New camera lens helps capture winter wildlife

For a while now, I’ve been finding my 300mm camera lens to be insufficient when it comes to photographing most wildlife. It just doesn’t have the reach. I have to either have to be in an observation blind or I have to be photographing an animal that isn’t remotely scared of me (for example, a mallard approaching me for a piece of bread in the Essex Woods bog). Sometimes I’d get lucky and sneak up on an animal, but then I’d worry I was disturbing the animal. And who wants to photograph wildlife if it’s not acting naturally? If it’s acting afraid and startled? Not me.

However, camera lenses are expensive. Ask any photographer. Lenses burn holes in pockets, and there’s always a lens you wish you had.


By Aislinn Sarnacki. Red-tailed hawk and crow in Hampden, Dec. 25, 2014.

So I decided to save up for the next step up (a big step up) — a 100mm-400mm lens, which would enable me to photograph wildlife from more of a distance. And this Christmas, to my surprise, I received the lens much earlier than I anticipated. And that very day, I was driving to family party when I saw a red-tailed hawk perched on a tree beside the road in Hampden and I was able to use the lens for the first time. It was a rainy, gloomy day, but I managed to get an OK photo, nevertheless.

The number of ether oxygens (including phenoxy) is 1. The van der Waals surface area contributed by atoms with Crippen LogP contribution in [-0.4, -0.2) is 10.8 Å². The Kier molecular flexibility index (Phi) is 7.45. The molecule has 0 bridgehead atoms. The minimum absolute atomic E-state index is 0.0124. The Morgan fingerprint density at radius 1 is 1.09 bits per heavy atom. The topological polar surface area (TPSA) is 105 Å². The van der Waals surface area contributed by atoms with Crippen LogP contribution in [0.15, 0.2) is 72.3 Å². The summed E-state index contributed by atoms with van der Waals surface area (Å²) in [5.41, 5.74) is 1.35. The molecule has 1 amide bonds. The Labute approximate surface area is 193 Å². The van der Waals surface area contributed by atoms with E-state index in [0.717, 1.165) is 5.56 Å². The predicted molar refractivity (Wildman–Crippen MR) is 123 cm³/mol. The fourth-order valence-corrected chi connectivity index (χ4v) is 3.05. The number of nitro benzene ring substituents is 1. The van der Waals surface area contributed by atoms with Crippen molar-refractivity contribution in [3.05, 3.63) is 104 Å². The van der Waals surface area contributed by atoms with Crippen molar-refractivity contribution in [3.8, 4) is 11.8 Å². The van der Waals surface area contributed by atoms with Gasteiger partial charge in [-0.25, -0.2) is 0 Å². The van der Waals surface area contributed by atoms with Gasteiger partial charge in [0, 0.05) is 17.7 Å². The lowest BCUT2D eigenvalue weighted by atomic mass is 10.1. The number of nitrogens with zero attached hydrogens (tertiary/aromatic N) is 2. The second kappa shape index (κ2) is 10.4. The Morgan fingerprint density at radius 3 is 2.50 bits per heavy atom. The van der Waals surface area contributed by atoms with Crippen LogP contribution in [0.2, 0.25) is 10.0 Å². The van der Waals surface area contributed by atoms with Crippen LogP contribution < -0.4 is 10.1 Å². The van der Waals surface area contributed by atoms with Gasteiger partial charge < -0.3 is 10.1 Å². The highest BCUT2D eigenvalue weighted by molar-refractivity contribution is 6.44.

We stopped at home to feed our dog (Oreo) before attending the party and I ran down the road to a hedge where I knew I’d find some songbirds. There I photographed a female northern cardinal, house sparrows and a mockingbird.

By Aislinn Sarnacki. Not sure!

By Aislinn Sarnacki. Not sure!

A few days later, I snapped a photo of a yellow-faced bird sitting at my backyard bird feeder, and then a nearby tiki torch. I’m not confident about identifying it.

Then I got to photographing some of the snowy owls that have migrated down from the Arctic to spend their winter hunting in Maine. These owls can be found hunting fields throughout the state, and unfortunately, many of them are hunting airport runways, which resemble their tundra breeding grounds.

If you watch them from a distance and don’t disturb them (or the rodents in the field they are hunting), you might see them catch a vole or mouse… My boyfriend Derek received a pair of binoculars for Christmas, so he was able to watch the excitement as well.

If you’re interested in learning more about snowy owls, check out my post “Snowy owls return to Maine, wildlife watchers report early sightings,” and “Snowy owls infiltrate Maine, stirring up questions about human-wildlife relations.” In both stories, I try to stress the importance of keeping a distance (which I know is hard with such charismatic, bold birds). These owls need to capture and consume several rodents a day, and if you approach them too close, you’ll scare off their prey. Also, sometimes, they’re just trying to catch a nap.

I’ve noticed that they tend to perch up high while hunting, often using telephone poles, roofs and even parked vehicles to gain a good view of a field. But sometimes they just sit in the snow on a hill, nearly invisible.






Aislinn Sarnacki

About Aislinn Sarnacki

Aislinn is a Bangor Daily News reporter for the Outdoors pages, focusing on outdoor recreation and Maine wildlife. Visit her main blog at